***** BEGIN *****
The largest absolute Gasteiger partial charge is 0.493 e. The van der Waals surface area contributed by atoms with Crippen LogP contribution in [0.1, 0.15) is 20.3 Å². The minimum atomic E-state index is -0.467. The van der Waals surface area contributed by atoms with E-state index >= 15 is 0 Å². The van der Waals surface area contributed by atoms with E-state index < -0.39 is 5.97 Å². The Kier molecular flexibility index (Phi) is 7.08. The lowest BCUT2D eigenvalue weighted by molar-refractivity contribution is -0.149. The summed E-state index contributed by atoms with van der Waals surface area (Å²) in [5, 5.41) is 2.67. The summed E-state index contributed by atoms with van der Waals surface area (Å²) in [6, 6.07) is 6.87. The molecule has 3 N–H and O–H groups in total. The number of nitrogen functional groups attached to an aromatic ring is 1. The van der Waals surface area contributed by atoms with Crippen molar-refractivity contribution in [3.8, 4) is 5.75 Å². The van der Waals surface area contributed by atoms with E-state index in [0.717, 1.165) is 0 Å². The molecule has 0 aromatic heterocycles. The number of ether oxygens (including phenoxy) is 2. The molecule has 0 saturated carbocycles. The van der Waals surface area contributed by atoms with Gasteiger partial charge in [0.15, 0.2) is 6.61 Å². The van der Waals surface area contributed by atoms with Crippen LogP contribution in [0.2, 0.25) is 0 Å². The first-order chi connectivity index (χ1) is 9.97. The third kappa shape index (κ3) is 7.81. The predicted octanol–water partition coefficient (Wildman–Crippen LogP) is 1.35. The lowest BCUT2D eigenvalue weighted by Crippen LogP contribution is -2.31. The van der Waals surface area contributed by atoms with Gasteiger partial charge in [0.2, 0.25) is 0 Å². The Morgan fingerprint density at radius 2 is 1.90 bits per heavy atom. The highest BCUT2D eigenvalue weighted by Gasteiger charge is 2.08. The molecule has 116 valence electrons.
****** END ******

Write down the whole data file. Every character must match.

The largest absolute Gasteiger partial charge is 0.493 e. The van der Waals surface area contributed by atoms with Crippen LogP contribution in [0.1, 0.15) is 20.3 Å². The minimum atomic E-state index is -0.467. The van der Waals surface area contributed by atoms with E-state index >= 15 is 0 Å². The van der Waals surface area contributed by atoms with E-state index < -0.39 is 5.97 Å². The Kier molecular flexibility index (Phi) is 7.08. The lowest BCUT2D eigenvalue weighted by molar-refractivity contribution is -0.149. The summed E-state index contributed by atoms with van der Waals surface area (Å²) in [5, 5.41) is 2.67. The summed E-state index contributed by atoms with van der Waals surface area (Å²) in [6, 6.07) is 6.87. The molecule has 3 N–H and O–H groups in total. The number of nitrogen functional groups attached to an aromatic ring is 1. The van der Waals surface area contributed by atoms with Crippen molar-refractivity contribution in [3.8, 4) is 5.75 Å². The van der Waals surface area contributed by atoms with E-state index in [0.717, 1.165) is 0 Å². The molecule has 0 aromatic heterocycles. The number of ether oxygens (including phenoxy) is 2. The molecule has 0 saturated carbocycles. The van der Waals surface area contributed by atoms with Gasteiger partial charge in [0.15, 0.2) is 6.61 Å². The van der Waals surface area contributed by atoms with Crippen LogP contribution in [0.2, 0.25) is 0 Å². The first-order chi connectivity index (χ1) is 9.97. The third kappa shape index (κ3) is 7.81. The predicted octanol–water partition coefficient (Wildman–Crippen LogP) is 1.35. The lowest BCUT2D eigenvalue weighted by Crippen LogP contribution is -2.31. The van der Waals surface area contributed by atoms with Gasteiger partial charge in [0.2, 0.25) is 0 Å². The Morgan fingerprint density at radius 2 is 1.90 bits per heavy atom. The highest BCUT2D eigenvalue weighted by Gasteiger charge is 2.08. The molecule has 116 valence electrons.